The Democrat seeking to succeed Rep. Jim Matheson after November’s election vows to make immigration reform — including creating a path to citizenship — a cornerstone of his campaign.
Doug Owens made this announcement Wednesday, one day after a group of Utah business executives, religious leaders and law-enforcement officials held a rally to press the U.S. House to pick up the controversial issue.
“It’s time for Congress to set aside party politics and work together to pass real reform to our nation’s antiquated, ineffective immigration laws,” he said in a statement. “I call upon Utah’s congressional delegation to begin working on immigration reform now, and I look forward to joining them in those efforts next year.”
Matheson, D-Utah, has said he supports a comprehensive attempt to reform the nation’s immigration laws. Unlike Owens, he hasn’t said he supports a pathway to citizenship. Matheson has decided not to run for re-election after serving seven terms in the House.
Owens, the Democratic nominee in the 4th Congressional District, faces Republican Mia Love, a former Saratoga Springs mayor.
Love, the daughter of first-generation immigrants from Haiti, criticized Congress for inaction on the issue and said she supports reforms that increase border security and make it easier for people to immigrate to the United States legally. But in a meeting with Republican delegates in April, she also said she would push off talk about what to do with immigrants here illegally.
“Amnesty? That’s trying to fix the symptoms of the problem they created,” she said.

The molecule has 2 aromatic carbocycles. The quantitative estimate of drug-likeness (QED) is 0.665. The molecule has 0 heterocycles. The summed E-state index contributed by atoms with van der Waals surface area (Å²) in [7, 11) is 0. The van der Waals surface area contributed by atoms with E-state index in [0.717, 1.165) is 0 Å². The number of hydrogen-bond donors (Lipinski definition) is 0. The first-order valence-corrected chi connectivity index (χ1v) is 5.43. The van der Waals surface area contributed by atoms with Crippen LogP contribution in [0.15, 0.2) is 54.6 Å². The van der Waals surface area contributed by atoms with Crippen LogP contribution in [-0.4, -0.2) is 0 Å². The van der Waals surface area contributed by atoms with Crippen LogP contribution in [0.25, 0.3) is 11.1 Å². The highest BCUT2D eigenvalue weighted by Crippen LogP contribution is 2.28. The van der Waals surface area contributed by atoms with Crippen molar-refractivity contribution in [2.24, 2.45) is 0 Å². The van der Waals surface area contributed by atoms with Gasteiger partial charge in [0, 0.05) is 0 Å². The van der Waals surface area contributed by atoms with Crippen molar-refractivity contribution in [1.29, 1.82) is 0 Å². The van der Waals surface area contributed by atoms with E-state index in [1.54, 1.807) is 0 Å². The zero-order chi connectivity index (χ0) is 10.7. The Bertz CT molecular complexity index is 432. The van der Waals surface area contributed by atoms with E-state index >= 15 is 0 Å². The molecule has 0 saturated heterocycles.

Her campaign notes that she has the endorsement of the U.S. Chamber of Commerce, a major proponent of immigration reform.
Love’s position mirrors that held by a majority of Republicans in Washington, while Owens’ take fits that held by most Democrats. And this difference of opinion is what’s holding up a deal.
The Senate, led by Democrats, has passed an immigration-reform bill that would boost border security, streamline the immigration process and include a path to citizenship. Sen. Orrin Hatch, R-Utah, voted for that bill while Sen. Mike Lee, R-Utah, opposed it. But the House has done nothing with the legislation, rejecting out of hand one big bill in favor of a series of smaller pieces of legislation. That package of bills, none of which has come up for a vote, doesn’t include a path to citizenship.
President Barack Obama and allies, such as those who rallied Tuesday in Utah, continue to apply political pressure, sensing that there’s an opening to try pass such reforms before the midterm elections heat up in the months to come.